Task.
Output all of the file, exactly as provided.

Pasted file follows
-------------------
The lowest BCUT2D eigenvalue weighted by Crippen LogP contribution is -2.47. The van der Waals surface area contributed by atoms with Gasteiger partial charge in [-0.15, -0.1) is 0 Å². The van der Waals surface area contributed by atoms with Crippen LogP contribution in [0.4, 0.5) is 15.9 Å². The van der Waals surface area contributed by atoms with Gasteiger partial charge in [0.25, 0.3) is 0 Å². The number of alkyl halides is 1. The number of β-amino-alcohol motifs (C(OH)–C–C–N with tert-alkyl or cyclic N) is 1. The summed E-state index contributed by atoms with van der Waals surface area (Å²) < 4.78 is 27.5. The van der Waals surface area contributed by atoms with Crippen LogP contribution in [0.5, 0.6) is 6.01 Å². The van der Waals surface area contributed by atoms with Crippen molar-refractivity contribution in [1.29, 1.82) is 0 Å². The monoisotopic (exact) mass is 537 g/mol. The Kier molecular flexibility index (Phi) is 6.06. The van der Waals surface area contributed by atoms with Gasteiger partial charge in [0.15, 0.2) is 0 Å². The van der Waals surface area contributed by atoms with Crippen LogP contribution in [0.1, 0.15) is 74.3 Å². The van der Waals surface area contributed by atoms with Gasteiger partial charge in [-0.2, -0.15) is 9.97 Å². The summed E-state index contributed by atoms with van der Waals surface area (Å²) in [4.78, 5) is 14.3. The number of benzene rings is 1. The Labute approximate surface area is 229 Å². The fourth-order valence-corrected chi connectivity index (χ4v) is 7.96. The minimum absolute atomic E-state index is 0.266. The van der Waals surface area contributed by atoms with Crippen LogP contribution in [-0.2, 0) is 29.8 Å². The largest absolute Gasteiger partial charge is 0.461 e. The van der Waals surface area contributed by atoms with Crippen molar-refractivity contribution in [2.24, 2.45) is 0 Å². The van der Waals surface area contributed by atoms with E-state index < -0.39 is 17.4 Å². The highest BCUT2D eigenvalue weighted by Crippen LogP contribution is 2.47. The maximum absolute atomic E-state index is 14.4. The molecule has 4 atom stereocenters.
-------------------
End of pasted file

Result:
The lowest BCUT2D eigenvalue weighted by Crippen LogP contribution is -2.47. The van der Waals surface area contributed by atoms with Gasteiger partial charge in [-0.15, -0.1) is 0 Å². The van der Waals surface area contributed by atoms with Crippen LogP contribution in [0.4, 0.5) is 15.9 Å². The van der Waals surface area contributed by atoms with Gasteiger partial charge in [0.25, 0.3) is 0 Å². The number of alkyl halides is 1. The number of β-amino-alcohol motifs (C(OH)–C–C–N with tert-alkyl or cyclic N) is 1. The summed E-state index contributed by atoms with van der Waals surface area (Å²) < 4.78 is 27.5. The van der Waals surface area contributed by atoms with Crippen LogP contribution in [0.5, 0.6) is 6.01 Å². The van der Waals surface area contributed by atoms with Crippen molar-refractivity contribution in [1.29, 1.82) is 0 Å². The monoisotopic (exact) mass is 537 g/mol. The Kier molecular flexibility index (Phi) is 6.06. The van der Waals surface area contributed by atoms with Gasteiger partial charge in [0.15, 0.2) is 0 Å². The van der Waals surface area contributed by atoms with Crippen LogP contribution in [0.1, 0.15) is 74.3 Å². The van der Waals surface area contributed by atoms with Gasteiger partial charge in [-0.2, -0.15) is 9.97 Å². The summed E-state index contributed by atoms with van der Waals surface area (Å²) in [4.78, 5) is 14.3. The number of benzene rings is 1. The Labute approximate surface area is 229 Å². The fourth-order valence-corrected chi connectivity index (χ4v) is 7.96. The minimum absolute atomic E-state index is 0.266. The van der Waals surface area contributed by atoms with Crippen LogP contribution in [-0.2, 0) is 29.8 Å². The largest absolute Gasteiger partial charge is 0.461 e. The van der Waals surface area contributed by atoms with Crippen molar-refractivity contribution in [2.24, 2.45) is 0 Å². The van der Waals surface area contributed by atoms with E-state index < -0.39 is 17.4 Å². The highest BCUT2D eigenvalue weighted by Crippen LogP contribution is 2.47. The maximum absolute atomic E-state index is 14.4. The molecule has 4 atom stereocenters.